James Montgomerie’s World Wide Web Log

Migrating Xcode SDKs

Lots of people don’t realise that you can copy SDKs from previous versions of Xcode to newer versions and still use them.

For example, with the release of Xcode 4.5, Apple no longer ships the iOS 5.1 or Mac OS X 10.6 SDKs, but if you still need them for some reason, you can grab them from an older install. SDKs are stored in the Xcode app bundle, in Contents/Developer/Platforms/iPhoneOS.platform/Developer/SDKs/, Contents/Developer/Platforms/iPhoneSimulator.platform/Developer/SDKs/, and Contents/Developer/Platforms/MacOSX.platform/Developer/SDKs/ - just copy them from inside your old Xcode to similar locations inside your new Xcode.

Note that this won’t give you the ability to do …

My Reluctance to Join App.net

I’ve been wondering about my lack of enthusiasm for App.net. It’s certainly related to the $50/year fee, which seems a bit miserly. I can surely afford that, and I would like there to be a service that’s not beholden to advertisers as Twitter now appears to be.

Is it perhaps simply not worth $50/year to me? I don’t think that’s it. It’s a bit of a circular argument, but if all people - friends and peers - in my industry are all using App.net (as is looking increasingly likely), then, sure, it’s probably worth $50 to me - as is…

Sparrow, Promise, and Feelings of Betrayal

Google has acquired the development team that produces the excellent Mac and iPhone email app Sparrow. Development of the app is being stopped so that the developers can “[join] the Gmail team to accomplish a bigger vision.”

I Believe in Sherlock Holmes

Like many, I find this news disappointing. I bought both the iPhone and Mac versions of Sparrow. I use it daily on my iPhone, and intermittently on my Mac. It’s a great app on both platforms. I’ve been very happy with my purchase so far, but I have to admit I felt a little betrayed when I heard the news of the …


I posted YACYAML, the Cocoa YAML parser/object archiver I’ve been working on for a little while to GitHub today. It converts Cocoa objects to and from YAML, a plain text, human friendly data serialization format.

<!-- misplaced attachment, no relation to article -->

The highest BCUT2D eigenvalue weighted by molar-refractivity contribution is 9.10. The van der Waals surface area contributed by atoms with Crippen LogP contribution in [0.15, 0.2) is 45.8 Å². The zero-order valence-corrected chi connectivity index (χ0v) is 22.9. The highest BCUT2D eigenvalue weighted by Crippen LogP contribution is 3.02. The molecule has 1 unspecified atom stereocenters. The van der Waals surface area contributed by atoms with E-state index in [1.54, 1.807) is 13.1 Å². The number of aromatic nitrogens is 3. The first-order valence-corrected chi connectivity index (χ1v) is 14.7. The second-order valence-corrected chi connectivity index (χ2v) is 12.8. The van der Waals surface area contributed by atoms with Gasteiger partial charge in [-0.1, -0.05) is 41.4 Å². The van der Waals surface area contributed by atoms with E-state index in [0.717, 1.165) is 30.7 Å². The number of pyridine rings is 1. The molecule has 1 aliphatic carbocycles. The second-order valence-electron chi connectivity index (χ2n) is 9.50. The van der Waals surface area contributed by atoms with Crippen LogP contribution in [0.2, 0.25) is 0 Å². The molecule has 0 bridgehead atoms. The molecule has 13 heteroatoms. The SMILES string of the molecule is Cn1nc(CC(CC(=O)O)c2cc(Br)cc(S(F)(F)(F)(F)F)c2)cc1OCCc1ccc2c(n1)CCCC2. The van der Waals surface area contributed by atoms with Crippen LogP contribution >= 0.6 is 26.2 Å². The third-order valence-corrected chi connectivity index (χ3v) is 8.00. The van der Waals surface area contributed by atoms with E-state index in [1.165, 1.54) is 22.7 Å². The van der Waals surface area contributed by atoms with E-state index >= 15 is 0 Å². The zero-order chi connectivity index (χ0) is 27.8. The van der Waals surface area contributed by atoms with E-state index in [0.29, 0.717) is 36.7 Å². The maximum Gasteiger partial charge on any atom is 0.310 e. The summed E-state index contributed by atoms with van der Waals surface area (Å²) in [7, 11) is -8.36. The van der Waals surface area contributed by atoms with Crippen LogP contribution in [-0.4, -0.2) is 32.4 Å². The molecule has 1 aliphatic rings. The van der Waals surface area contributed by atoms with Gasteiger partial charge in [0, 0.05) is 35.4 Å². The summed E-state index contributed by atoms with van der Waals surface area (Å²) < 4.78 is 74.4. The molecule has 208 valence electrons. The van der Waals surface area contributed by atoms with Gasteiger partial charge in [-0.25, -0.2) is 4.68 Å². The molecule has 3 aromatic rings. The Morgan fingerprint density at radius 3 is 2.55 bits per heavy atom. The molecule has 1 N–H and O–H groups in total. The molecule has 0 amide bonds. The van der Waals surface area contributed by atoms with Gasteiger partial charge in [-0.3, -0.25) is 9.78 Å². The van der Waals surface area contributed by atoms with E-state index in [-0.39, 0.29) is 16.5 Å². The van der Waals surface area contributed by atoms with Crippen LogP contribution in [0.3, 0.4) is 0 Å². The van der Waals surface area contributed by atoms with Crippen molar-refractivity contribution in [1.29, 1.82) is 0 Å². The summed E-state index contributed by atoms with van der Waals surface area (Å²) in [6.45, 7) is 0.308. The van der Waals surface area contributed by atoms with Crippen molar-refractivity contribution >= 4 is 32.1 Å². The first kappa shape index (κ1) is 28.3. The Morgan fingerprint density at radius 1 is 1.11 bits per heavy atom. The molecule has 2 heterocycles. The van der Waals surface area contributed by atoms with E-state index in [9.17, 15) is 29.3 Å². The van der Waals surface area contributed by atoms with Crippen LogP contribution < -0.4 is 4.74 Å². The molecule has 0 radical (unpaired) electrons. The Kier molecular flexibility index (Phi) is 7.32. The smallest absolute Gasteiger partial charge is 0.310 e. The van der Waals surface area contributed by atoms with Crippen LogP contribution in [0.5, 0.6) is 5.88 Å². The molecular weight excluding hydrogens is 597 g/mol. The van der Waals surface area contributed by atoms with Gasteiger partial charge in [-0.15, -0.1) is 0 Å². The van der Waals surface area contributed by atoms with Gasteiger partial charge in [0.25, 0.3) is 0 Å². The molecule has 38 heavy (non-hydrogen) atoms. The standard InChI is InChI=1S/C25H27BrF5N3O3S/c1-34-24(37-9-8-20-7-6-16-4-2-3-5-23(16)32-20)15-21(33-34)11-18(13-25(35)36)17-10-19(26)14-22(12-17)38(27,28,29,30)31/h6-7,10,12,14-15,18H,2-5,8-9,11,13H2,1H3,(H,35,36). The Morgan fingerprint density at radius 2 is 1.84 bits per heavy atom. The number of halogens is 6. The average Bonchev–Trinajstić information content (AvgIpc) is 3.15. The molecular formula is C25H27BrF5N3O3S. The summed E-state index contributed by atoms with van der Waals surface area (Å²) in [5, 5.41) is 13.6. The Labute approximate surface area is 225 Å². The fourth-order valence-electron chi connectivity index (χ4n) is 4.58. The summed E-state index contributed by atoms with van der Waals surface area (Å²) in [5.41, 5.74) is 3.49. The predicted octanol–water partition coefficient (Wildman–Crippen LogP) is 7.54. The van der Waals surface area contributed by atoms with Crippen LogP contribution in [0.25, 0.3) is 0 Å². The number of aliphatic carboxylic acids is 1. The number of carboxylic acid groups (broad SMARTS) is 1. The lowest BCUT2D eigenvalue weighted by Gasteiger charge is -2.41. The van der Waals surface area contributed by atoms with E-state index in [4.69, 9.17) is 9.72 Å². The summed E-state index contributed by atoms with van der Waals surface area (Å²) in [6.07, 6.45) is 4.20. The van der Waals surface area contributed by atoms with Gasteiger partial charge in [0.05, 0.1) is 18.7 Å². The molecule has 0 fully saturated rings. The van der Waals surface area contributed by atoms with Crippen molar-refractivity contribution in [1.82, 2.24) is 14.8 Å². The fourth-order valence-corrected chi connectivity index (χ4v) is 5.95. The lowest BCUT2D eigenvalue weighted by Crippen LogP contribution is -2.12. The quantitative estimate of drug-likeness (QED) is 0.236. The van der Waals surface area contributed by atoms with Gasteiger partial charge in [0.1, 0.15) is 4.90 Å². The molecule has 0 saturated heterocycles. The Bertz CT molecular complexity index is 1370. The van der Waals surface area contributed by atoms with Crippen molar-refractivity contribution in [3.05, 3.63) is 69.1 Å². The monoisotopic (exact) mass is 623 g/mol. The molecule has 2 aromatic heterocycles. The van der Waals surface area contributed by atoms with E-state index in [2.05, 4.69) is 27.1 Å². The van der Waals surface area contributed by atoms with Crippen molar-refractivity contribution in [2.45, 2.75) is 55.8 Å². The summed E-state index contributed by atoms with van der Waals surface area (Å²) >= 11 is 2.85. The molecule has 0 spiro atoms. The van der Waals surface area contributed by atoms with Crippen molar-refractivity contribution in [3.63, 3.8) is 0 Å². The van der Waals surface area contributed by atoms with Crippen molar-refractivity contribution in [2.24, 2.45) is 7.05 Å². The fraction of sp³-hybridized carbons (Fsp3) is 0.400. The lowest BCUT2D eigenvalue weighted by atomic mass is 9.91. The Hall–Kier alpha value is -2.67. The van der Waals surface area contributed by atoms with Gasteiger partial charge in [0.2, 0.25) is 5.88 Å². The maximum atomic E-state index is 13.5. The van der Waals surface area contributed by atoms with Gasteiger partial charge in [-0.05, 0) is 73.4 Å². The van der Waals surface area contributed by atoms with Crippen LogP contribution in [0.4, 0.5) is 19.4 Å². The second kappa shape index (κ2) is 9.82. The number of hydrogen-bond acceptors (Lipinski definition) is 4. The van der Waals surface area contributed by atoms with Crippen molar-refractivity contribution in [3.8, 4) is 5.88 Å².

YACYAML can be used in lots of ways - from replacing plists or JSON for simple config files, up to storing entire custom documents in an easy to view (and easy to hand-edit) format.

Why have I made this?

The short answer is that I like YAML. It’s ‘nicer’ than plists and JSON to edit, and it’s far, far, nicer to look at than …

iOS' Hidden Base64 Routines

It’s commonly held that iOS has no built in Base64 routines (a strange omission, if you ask me). Pootling around in the BSD headers today though, I discovered this is not entirely true. There are a couple of functions hidden away in libresolv.dylib. That’s the, err, BIND-9 DNS resolution library… If you’re not put off by linking to BIND just to get Base64 translation, it’s easy to use. Here’s the interface (publicly declared in a less readable fashion in resolv.h):

// To encode:
// Returns the byte length of the ASCII Base64 encoded data, or -1 on failure.

Please Do Learn How Software Works. If You Want To.

By all means, learn enough programming to put together a prototype and have a better perspective on hiring and managing engineers. Just don’t mistake a foothold in the world of coding for true engineering expertise.
Buzz Andersen, commenting on Jeff Atwood’s Please Don’t Learn to Code

Apple, Failure, and Perfect Cookies

It’s painful, hard, and often time-consuming to restart when you’re already done, but you can’t argue with the results. Both Apple and Nintendo create some of the best, most inspired design out there.
Lukas Mathis, in Chabudai Gaeshi